I am a mother. I am other things too, of course: a woman, a wife to M, a sister, a daughter, a friend, an American, a Jew, an editor, a reader, a consumer—but ever since my son N was born six years ago, what I am, primarily, is a mother. In the course of an average day I nurse and care for R, our 14-month-old girl, and wage what my mother calls “the battle against entropy.” I wipe little behinds and fold laundry. If I can get dinner cooked, more’s the better. It is not glamorous work, but at its best it is deeply satisfying and joyful. At its worst, it is stupifyingly dull, exhausting, and demoralizing. I try to appreciate the little things: a visit from a friend while the baby naps, a good book and the time to read it, a smile on my son’s face when he gets off the bus in the afternoon.
I am also a writer. It is hard to write at 1:19 a.m., especially with the repetitive melody from the baby’s noise machine coming through the monitor. I am worn out, tired from a day of clashes and truces with a testy first-grader, tired from a day of trips up and down the stairs with a 23-pound baby, tired from a day that begins with one mess and ends with a different one.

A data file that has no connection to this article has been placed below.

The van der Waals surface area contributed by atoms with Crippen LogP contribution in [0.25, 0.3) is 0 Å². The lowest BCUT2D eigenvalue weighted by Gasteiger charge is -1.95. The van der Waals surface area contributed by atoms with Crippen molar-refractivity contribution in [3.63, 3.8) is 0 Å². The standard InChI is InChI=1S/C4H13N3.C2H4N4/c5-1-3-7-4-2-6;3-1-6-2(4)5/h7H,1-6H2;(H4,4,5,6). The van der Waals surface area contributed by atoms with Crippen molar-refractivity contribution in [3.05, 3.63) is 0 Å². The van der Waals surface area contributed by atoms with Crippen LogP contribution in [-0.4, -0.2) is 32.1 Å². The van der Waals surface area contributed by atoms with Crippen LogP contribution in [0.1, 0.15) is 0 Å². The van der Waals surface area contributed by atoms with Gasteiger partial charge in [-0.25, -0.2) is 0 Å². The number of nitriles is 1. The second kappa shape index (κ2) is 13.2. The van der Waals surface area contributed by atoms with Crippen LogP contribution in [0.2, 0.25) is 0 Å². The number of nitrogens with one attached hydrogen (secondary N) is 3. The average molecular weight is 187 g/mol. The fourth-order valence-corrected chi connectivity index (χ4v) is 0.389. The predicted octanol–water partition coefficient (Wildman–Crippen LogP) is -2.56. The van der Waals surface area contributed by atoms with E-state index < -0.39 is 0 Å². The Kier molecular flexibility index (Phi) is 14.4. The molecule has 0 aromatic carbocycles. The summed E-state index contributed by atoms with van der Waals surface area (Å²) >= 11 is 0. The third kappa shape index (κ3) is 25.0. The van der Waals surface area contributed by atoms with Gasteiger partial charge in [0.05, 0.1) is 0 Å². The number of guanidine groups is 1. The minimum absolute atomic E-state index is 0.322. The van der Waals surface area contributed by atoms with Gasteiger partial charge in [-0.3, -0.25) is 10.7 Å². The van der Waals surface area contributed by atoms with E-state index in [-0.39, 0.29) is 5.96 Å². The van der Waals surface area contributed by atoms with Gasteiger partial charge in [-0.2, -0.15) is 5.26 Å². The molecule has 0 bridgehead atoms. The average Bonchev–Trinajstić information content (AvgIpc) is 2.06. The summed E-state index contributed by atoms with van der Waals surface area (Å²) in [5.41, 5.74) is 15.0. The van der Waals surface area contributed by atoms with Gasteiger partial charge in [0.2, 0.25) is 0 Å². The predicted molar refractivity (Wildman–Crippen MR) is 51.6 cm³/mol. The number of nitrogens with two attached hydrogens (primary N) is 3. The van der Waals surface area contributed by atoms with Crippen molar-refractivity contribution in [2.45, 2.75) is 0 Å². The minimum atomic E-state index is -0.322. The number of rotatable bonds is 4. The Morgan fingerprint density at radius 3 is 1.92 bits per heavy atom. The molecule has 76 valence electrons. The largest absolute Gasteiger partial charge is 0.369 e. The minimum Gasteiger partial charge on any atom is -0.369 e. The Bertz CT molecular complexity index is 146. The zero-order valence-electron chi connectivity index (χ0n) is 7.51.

Simone de Beauvoir was right: The soiled is made clean; the clean becomes soiled. Again, and again, and again. I feel lucky, though. I can write now because M is cleaning the kitchen. Actually, that’s not quite true—if he weren’t cleaning the kitchen, I’d still be writing, I’d just have a dirty kitchen.
Soon M will go up to bed and the house will be mine. The rest of the day it’s not possible to follow a thought through to its end, to sit still and reflect. Before my children were born, I was a long-range planner—I even had a five-year fold-out calendar insert for my Filofax. (Nothing I wrote down on it has actually come to pass.) Now I live one day at a time, not out of any spiritual practice, but because that’s all I can manage. M doesn’t understand this, doesn’t recognize the woman who greets with genuine surprise the event she has known for weeks was coming.